Sam Sheridan has been an amateur boxer, mixed-martial-arts fighter, professional wilderness firefighter, EMT, sailor, and cowboy, and has worked in construction at the South Pole. If he isn't ready for the apocalypse, we're all in a lot of trouble.
Despite an arsenal of skills that would put most of us to shame, when Sam had his son and settled down, he was beset with nightmares about being unable to protect him. Apocalyptic images filled his head. If a rogue wave hit his beach community, could he get out? If he was forced outside the city, could he survive in the wilderness? Let's not even talk about plagues, zombies, and aliens. Unable to quiet his mind, Sam decided to face his fears head-on, embarking on a quest to gain as many skills as possible that might come in handy should the world as we know it end.
Each possible doomsday required a different skill set. Trying to navigate a clogged highway when everyone is trying to leave town? Better go to the best stunt-driving school in the country. Need to protect your family but have no ammunition? Better learn how to handle a knife. Is your kid hurt or mentally strained? Better brush up on emergency medicine and study the psychological effects of trauma. From training with an Olympic weightlifter to an apprenticeship in stealing cars with an ex-gang member, from an intense three-week gun course in the 100-degree heat of Alabama to agonizing lessons in wilderness survival, Sam left no stone unturned. Would it be enough if a meteor rocked the earth? Who's to say? But as Sam points out, it would be a damn shame to survive the initial impact only to die a few days later because you didn't know how to build a fire.
This is participatory journalism at its finest. A rollicking narrative with each chapter framed by a hypothetical doomsday scenario, The Disaster Diaries is for everyone who wants to know what it might take to make it through a cataclysmic event - or just wants to watch someone else struggle to find out.
©2013 Sam Sheridan (P)2013 Blackstone Audio, Inc
"Sheridan, an amateur boxer and mixed-martial-arts fighter, uses a collection of stark disaster scenarios to wise up the reader on how to live through those final times…. As a quirky survivalist primer, Sheridan’s work spells out how to stay alive when the world goes topsy-turvy." (Publishers Weekly)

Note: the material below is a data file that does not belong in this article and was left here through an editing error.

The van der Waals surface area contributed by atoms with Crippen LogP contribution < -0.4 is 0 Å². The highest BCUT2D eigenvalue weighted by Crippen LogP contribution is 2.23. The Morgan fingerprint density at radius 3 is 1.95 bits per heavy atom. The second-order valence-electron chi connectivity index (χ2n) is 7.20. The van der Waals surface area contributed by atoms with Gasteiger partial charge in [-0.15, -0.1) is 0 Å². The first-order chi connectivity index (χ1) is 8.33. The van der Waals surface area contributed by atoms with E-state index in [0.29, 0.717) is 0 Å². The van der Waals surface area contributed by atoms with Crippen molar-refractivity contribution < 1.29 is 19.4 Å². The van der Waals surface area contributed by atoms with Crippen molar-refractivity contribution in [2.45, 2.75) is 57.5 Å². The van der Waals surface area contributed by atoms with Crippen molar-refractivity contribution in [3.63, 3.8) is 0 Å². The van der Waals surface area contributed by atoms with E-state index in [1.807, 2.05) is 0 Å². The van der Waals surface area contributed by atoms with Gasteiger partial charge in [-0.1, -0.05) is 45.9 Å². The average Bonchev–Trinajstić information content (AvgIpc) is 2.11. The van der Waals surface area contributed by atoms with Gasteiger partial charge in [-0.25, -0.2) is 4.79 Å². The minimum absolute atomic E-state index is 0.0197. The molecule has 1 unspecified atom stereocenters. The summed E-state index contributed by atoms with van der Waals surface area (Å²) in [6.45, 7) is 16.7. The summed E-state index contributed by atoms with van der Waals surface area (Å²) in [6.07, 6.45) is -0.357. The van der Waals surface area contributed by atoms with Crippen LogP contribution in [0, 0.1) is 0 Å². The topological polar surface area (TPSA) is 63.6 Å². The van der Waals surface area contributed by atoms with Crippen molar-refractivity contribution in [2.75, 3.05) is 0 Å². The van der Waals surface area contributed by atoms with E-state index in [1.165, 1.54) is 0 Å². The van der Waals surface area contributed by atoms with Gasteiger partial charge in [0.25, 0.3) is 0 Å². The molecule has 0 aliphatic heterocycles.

"How to survive any possible disaster, from aliens to zombies to everything in between…. An upbeat and entertaining survival guide for the end of the world." (Kirkus Reviews)
"This is no mere guide to surviving disaster; it's also the author's personal account of learning to prepare for catastrophe…. A clever and very useful guide to getting ready to face the unknown." (Booklist)
A very interesting look at possible doomsday scenarios. Well written. The research and preparation was intriguing.
The author has a novel hiding in him, and I'll read it when he brings it out. But what makes this how-to guide different from everything else out there, is that the author took an idea of each aspect of what is most important to survival (of anything, really, up to and including a zombie apocalypse), and then went out and lived the aspect. He learned the stuff, instead of just researching it (which he also does). Then wrote about it, and did the writing very well. The horrific aspects are covered dynamically, with humor, and the snippets of apocalyptic fiction woven into the narrative were well done and will surge your pulse. Dealing with the unthinkable is more than stocking food, or spraying a whole lot of bullets (yet these are are covered comprehensively), and Sam Sheridan hits every bull's eye. Great presentation, and great listen. Art et Amour Toujours